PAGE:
“There is a fear that if we talk about security too much, our population is going to fall away,” Wisialowski said. “They’re going to figure coming to synagogue is dangerous, and they don’t want to go anymore. We always said that’s not the kind of community we want to be.”
However, “Pittsburgh, the state of the country now, has changed that,” she said. “We realize we can no longer be complacent.”
Surveys of European Jews have shown that safety considerations have a significant impact on participation in Jewish life. A 2013 report from the EU’s Agency for Fundamental Rights showed 23 percent of Jewish respondents across Europe “at least occasionally avoid visiting Jewish events or sites” because they would not feel safe.
Rabbi Dovid Bush of the Chabad center in Petaluma uses Jewish law to make sense of the security question.
“The Torah that Moshe commanded us is the inheritance of the congregation of Jacob,” he said in an email, quoting Deuteronomy. For that reason, Bush said, it’s imperative that synagogues feel welcoming, like a Jew’s “rightful home.”
But he also cited another verse from Deuteronomy: “You shall watch yourselves very well.”
“The preciousness of human life is a core value of Judaism, and we do whatever we can to preserve and celebrate life,” he said. “While I’m sure there is importance in feeling safe, it is incumbent upon us to be safe. It would be amazing if we didn’t have to do these measures. But it’s become a part of our life.”
Toward that end, the Chabad center recently received a security microgrant of between $3,500 and $7,000 from the Jewish Community Federation, one of 60 such grants the Federation is awarding. Like many synagogue leaders who were reluctant to divulge details of their security efforts, Bush did not want to name the specific improvements for the center, whose motto is “Judaism with a smile!”
Brinner, said the grants will help synagogues sidestep the bureaucracy of state and federal awards, which are lucrative but highly competitive and require a time-consuming grant application process. They’ll cover equipment purchases like video intercoms, gates and locks, or trainings for synagogue leaders and staff, including active-shooter trainings and “stop the bleed” sessions.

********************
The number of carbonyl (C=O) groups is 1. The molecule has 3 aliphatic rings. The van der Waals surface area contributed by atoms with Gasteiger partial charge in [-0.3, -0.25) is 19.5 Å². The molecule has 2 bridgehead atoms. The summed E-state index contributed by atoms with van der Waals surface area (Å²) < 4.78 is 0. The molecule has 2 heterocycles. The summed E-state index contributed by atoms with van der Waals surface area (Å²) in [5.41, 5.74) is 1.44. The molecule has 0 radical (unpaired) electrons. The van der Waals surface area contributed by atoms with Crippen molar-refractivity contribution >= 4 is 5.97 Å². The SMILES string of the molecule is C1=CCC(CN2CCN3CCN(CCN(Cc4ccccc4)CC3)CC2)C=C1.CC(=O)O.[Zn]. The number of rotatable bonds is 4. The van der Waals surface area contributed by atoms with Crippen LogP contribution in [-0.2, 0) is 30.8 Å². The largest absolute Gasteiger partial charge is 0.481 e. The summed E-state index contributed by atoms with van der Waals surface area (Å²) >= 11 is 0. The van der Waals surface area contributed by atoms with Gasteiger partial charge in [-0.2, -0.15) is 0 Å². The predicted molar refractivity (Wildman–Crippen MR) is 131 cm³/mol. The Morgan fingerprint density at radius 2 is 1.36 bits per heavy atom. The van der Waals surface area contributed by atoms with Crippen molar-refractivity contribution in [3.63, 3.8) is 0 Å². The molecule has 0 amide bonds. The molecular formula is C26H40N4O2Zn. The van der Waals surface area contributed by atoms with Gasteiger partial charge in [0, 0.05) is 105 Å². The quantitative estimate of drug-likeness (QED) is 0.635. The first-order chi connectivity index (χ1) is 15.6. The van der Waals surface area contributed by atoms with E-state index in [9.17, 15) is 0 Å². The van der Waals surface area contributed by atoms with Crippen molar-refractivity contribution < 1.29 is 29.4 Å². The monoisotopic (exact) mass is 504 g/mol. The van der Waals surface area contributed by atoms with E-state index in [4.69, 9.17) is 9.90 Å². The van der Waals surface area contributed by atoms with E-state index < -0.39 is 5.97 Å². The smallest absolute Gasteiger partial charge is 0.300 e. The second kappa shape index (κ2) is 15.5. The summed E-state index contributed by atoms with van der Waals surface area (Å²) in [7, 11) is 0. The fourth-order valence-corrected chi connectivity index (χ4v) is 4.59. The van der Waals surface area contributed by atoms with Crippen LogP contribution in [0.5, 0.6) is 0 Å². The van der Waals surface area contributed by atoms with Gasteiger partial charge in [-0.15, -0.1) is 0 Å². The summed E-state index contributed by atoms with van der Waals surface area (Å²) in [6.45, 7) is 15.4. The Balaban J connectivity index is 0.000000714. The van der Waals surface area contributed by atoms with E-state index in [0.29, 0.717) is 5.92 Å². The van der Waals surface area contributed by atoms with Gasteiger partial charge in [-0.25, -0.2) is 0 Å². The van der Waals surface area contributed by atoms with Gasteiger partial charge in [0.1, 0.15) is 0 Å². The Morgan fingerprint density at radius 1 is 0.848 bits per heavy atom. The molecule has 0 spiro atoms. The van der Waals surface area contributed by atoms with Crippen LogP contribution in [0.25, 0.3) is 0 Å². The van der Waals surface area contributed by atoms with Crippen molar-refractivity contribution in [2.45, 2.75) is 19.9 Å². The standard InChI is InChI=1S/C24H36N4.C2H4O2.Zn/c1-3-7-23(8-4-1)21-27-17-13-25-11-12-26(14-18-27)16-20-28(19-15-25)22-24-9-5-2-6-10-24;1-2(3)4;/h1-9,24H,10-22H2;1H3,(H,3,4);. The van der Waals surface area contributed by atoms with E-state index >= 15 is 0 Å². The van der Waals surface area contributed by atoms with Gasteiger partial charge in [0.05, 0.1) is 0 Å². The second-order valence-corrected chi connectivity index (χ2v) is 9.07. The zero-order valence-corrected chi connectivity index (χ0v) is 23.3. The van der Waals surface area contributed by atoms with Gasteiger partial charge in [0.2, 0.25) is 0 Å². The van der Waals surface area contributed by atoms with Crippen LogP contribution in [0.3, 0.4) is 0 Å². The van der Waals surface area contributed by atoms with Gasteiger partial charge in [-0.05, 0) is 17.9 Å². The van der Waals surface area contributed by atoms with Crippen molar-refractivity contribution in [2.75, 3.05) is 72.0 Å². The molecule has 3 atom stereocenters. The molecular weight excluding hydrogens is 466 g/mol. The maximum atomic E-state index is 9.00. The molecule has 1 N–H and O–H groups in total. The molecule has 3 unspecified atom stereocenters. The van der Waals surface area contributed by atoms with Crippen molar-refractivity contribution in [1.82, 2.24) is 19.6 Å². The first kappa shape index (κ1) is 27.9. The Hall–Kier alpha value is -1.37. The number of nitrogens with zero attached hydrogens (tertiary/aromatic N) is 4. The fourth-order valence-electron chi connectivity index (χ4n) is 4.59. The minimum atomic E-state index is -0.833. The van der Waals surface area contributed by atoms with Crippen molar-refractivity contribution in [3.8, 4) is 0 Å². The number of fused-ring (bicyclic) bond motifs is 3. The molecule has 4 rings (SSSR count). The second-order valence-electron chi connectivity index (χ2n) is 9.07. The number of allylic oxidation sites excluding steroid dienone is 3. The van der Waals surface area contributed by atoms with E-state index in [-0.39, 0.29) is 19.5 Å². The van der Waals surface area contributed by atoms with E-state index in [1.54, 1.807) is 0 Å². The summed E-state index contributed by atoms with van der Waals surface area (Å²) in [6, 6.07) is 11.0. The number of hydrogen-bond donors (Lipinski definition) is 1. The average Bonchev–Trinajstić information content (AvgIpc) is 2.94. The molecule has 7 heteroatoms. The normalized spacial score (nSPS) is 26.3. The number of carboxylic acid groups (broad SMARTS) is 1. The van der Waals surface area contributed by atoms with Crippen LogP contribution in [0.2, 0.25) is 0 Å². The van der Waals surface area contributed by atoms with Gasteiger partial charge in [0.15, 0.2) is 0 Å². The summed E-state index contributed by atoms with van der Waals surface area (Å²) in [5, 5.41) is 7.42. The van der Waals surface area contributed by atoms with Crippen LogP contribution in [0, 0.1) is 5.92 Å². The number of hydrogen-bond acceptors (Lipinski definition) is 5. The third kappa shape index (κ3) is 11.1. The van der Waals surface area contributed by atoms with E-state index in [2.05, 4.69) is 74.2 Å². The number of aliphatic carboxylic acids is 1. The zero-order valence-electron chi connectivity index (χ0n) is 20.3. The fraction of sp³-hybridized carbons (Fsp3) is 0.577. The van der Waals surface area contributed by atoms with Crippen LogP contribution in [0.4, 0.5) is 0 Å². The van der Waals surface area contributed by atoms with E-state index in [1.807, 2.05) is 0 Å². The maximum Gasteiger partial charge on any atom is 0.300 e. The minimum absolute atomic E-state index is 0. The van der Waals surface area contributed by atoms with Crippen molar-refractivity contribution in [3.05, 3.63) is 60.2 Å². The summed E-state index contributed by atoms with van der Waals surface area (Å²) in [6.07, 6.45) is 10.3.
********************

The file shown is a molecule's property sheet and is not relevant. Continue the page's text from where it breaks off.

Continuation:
One of the most common requests grantees make is for active-shooter trainings, according to Brinner, who encourages synagogues to request such trainings through their local police departments, which often provide them without charge. He said they help make synagogues feel like “safe spaces” and “empower anyone who’s attending to know what to do in an emergency.”
Still, he said it was important to emphasize that in the case of active shooters, “we’re talking about an extreme eventuality.”
“It’s the worst-case scenario that we’re training against,” he said. “We live in earthquake country, for example. There’s plenty of other situations that probably come up way more often, from a preparedness standpoint.”
Rabbi Beth Singer at San Francisco’s Congregation Emanu-El, with more than 2,000 families, said managing security is a balancing act. “We have to work hard to not let this be the new normal,” she said in an interview following the Poway attack.
The iconic domed synagogue on Lake Street has some of the tightest security in the region: a single point of entry with two sets of doors, and a security guard on duty who checks bags at all times. “If there wasn’t a threat of violence,” Singer said, “our doors would be open all the time.”
She said Emanu-El maintains a relationship with local police and puts extra protective measures in place during Shabbat and holidays. Still, she said the hiring of armed guards presents unique complications, particularly for congregations like Emanu-El that are racially diverse.
“There’s an issue of implicit bias that people have,” she said told J. in an earlier interview. “We have a lot of Jews of color who attend all of our events. You have to be very careful when you have weapons, and people’s implicit bias.”
Many have accepted the current state of affairs as the new normal. But Singer holds out hope that it may yet become another chapter in American history.
“This is not the way our country should be. America is the place for freedom for everybody,” she said. “It’s just not operating that way right now.”